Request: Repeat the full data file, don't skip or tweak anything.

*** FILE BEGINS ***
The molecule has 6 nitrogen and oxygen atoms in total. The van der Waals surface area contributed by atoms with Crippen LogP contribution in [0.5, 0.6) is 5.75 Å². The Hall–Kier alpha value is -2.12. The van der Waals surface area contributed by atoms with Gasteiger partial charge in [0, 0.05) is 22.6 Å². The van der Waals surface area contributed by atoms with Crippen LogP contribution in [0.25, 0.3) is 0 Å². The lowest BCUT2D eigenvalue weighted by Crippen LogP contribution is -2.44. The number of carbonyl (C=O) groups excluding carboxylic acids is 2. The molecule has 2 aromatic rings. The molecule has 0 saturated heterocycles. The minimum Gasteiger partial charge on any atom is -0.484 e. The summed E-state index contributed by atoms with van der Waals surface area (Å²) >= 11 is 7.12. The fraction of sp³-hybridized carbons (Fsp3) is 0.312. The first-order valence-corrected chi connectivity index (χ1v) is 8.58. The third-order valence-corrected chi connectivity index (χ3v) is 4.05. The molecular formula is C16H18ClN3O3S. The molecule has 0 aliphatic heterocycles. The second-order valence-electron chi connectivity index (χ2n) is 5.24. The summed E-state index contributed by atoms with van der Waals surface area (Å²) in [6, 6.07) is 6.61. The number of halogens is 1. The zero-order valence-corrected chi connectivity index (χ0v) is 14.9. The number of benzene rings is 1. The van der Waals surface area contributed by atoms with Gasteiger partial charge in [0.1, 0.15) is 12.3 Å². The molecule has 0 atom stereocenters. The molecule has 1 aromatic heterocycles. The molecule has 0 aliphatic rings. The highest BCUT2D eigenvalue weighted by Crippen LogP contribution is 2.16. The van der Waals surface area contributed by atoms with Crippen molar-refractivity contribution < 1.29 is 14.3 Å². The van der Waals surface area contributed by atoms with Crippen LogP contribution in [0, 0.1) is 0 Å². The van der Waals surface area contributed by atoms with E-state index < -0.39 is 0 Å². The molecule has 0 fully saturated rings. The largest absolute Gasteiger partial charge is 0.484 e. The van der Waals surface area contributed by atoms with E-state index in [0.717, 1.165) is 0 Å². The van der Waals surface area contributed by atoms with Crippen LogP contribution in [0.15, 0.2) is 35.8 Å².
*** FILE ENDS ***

The molecule has 6 nitrogen and oxygen atoms in total. The van der Waals surface area contributed by atoms with Crippen LogP contribution in [0.5, 0.6) is 5.75 Å². The Hall–Kier alpha value is -2.12. The van der Waals surface area contributed by atoms with Gasteiger partial charge in [0, 0.05) is 22.6 Å². The van der Waals surface area contributed by atoms with Crippen LogP contribution in [0.25, 0.3) is 0 Å². The lowest BCUT2D eigenvalue weighted by Crippen LogP contribution is -2.44. The number of carbonyl (C=O) groups excluding carboxylic acids is 2. The molecule has 2 aromatic rings. The molecule has 0 saturated heterocycles. The minimum Gasteiger partial charge on any atom is -0.484 e. The summed E-state index contributed by atoms with van der Waals surface area (Å²) >= 11 is 7.12. The fraction of sp³-hybridized carbons (Fsp3) is 0.312. The first-order valence-corrected chi connectivity index (χ1v) is 8.58. The third-order valence-corrected chi connectivity index (χ3v) is 4.05. The molecular formula is C16H18ClN3O3S. The molecule has 0 aliphatic heterocycles. The second-order valence-electron chi connectivity index (χ2n) is 5.24. The summed E-state index contributed by atoms with van der Waals surface area (Å²) in [6, 6.07) is 6.61. The number of halogens is 1. The zero-order valence-corrected chi connectivity index (χ0v) is 14.9. The number of benzene rings is 1. The van der Waals surface area contributed by atoms with Gasteiger partial charge in [0.1, 0.15) is 12.3 Å². The molecule has 0 atom stereocenters. The molecule has 1 aromatic heterocycles. The molecule has 0 aliphatic rings. The highest BCUT2D eigenvalue weighted by Crippen LogP contribution is 2.16. The van der Waals surface area contributed by atoms with Crippen molar-refractivity contribution < 1.29 is 14.3 Å². The van der Waals surface area contributed by atoms with Crippen LogP contribution in [0, 0.1) is 0 Å². The van der Waals surface area contributed by atoms with E-state index < -0.39 is 0 Å². The molecule has 0 fully saturated rings. The largest absolute Gasteiger partial charge is 0.484 e. The van der Waals surface area contributed by atoms with E-state index in [0.717, 1.165) is 0 Å². The van der Waals surface area contributed by atoms with Crippen LogP contribution in [0.15, 0.2) is 35.8 Å².